Many landlord-tenant disputes arise because of differing interpretations of the parties' lease. Remember, a lease is a written contract, and like any contract, a court will look to its express terms in determining what the parties agreed to. This can prove especially important when one party claims there was a subsequent “oral” modification to the lease.
Always Get a Lease Modification in Writing
Consider a common type of lease dispute—the return of a security deposit. Landlords require such deposits to insure against any damage to the leased premises caused by the tenant. A well-drafted lease should address how and when a deposit must be returned and what deductions the landlord may take.
In a recent case, a judge in upstate New York rejected a tenant couple's effort to recover their full security deposit from a former landlord. The tenants rented an apartment from the landlord for approximately two years, for which they provided a $2,000 security deposit. After moving in, the tenants asked the landlord for permission to make several changes to the unit, including the installation of new light fixtures.
Under the parties' written lease, any “alterations, installations, and improvements shall become the property of Landlord.” In other words, when the tenants moved out, any new fixtures they installed had to stay in the apartment. Only in this case, the tenants removed their fixtures upon vacating the premises at the end of the lease.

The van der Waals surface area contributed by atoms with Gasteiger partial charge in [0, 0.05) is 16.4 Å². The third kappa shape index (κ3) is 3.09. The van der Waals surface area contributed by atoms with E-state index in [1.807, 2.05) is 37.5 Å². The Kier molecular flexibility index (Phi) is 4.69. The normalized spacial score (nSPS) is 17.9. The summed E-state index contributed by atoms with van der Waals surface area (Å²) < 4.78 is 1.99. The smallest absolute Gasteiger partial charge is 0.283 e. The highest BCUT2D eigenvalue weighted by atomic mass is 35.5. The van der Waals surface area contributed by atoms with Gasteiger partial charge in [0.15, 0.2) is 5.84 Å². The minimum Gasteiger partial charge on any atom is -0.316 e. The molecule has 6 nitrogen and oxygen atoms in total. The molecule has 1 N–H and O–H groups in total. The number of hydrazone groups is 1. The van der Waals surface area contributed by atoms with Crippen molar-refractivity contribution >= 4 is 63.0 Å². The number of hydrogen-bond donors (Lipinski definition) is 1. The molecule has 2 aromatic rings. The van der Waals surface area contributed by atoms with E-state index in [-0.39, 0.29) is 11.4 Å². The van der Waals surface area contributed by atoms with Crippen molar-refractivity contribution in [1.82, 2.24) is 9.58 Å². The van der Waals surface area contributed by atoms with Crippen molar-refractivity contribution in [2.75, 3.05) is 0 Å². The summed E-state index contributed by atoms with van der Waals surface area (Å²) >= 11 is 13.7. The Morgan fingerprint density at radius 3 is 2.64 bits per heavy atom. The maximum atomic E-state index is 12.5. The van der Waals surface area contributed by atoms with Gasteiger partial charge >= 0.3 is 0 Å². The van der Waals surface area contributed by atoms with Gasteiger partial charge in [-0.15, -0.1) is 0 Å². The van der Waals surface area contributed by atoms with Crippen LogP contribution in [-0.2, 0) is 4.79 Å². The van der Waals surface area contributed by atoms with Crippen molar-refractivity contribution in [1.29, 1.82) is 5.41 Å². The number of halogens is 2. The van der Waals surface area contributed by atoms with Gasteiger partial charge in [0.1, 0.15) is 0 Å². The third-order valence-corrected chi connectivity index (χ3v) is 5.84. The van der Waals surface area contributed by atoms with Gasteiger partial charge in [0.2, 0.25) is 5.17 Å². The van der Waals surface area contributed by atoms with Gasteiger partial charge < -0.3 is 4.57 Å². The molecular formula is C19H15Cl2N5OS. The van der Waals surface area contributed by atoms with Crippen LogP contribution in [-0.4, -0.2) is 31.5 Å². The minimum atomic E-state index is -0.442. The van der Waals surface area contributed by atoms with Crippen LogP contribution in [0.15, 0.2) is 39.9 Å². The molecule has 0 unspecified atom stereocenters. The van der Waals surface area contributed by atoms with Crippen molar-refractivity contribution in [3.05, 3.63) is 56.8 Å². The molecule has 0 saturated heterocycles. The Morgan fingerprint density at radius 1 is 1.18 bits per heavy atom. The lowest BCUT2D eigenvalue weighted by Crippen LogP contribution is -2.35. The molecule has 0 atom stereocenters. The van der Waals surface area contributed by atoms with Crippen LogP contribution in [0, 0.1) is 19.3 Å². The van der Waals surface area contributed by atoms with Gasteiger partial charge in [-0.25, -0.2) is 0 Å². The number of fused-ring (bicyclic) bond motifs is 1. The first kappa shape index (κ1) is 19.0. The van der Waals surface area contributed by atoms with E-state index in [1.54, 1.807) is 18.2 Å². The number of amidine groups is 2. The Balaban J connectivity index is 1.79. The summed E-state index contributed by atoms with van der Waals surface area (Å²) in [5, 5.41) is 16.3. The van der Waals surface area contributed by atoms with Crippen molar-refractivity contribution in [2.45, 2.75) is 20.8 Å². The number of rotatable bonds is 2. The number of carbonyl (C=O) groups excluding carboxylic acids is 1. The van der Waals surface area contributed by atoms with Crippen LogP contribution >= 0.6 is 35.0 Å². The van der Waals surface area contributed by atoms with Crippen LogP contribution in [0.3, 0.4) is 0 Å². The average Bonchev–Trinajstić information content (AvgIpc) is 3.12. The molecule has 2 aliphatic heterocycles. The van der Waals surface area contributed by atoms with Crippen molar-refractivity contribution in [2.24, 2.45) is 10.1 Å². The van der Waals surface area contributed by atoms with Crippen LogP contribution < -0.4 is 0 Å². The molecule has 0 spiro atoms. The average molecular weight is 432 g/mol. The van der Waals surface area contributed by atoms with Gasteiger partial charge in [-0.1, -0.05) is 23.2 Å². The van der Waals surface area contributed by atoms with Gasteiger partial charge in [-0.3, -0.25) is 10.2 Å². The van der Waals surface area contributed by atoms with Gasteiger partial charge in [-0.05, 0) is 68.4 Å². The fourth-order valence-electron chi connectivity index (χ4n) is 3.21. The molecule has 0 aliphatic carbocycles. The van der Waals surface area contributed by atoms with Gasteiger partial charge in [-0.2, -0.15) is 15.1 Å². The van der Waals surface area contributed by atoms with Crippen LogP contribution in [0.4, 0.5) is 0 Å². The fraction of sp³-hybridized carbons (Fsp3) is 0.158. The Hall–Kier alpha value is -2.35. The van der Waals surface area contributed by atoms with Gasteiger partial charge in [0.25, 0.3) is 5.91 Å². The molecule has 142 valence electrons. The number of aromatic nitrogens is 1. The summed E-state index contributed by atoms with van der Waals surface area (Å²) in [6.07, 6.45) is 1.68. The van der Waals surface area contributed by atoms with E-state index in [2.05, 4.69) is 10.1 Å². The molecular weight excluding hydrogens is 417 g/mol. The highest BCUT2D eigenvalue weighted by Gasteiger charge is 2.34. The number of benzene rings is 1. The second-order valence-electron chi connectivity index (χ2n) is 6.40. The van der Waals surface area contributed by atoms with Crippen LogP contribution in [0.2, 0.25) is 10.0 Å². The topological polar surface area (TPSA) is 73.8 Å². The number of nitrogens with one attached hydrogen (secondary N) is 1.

The tenants later claimed the landlord orally agreed they could remove and keep their fixtures. The landlord disagreed and withheld over $1,000 from the tenants' security deposit, citing the cost of replacing the removed light fixtures. The couple then filed suit in Glens Falls City Court, seeking a refund of their full deposit.
Although the court awarded the tenants $56 in damages and costs related to another charge made by the landlord, the judge rejected the couple's argument with respect to the light fixtures. Not only was the lease clear that all such light fixtures remain property of the landlord, but any modifications to the lease had to be in writing. Although New York courts may still recognize an “oral modification” notwithstanding such a clause, the judge declined to do so here. Among other reasons, the court noted one of the tenants was a “practicing attorney” and “could easily have memorialized this oral modification in a confirming letter or email to the defendant.” Neither tenant could convincingly recall the exact words the landlord used when he allegedly consented to the removal of the light fixtures.
Need Help With a Real Estate Matter?
Although you need not be a lawyer to negotiate a simple residential lease, you still need to take the lease as a contract seriously. Never assume you may take a certain action not expressly permitted by the lease, and never rely on an offhand conversation with a landlord as proof the lease has been modified. Getting everything in writing upfront can save you time and money in the long run.If you do need assistance with a more complex lease, such as for commercial property, or you are involved in any other property dispute, you should contact an experienced New York real estate attorney right away. Contact the offices of Waldhauser & Nisar, LLP, to speak with someone today.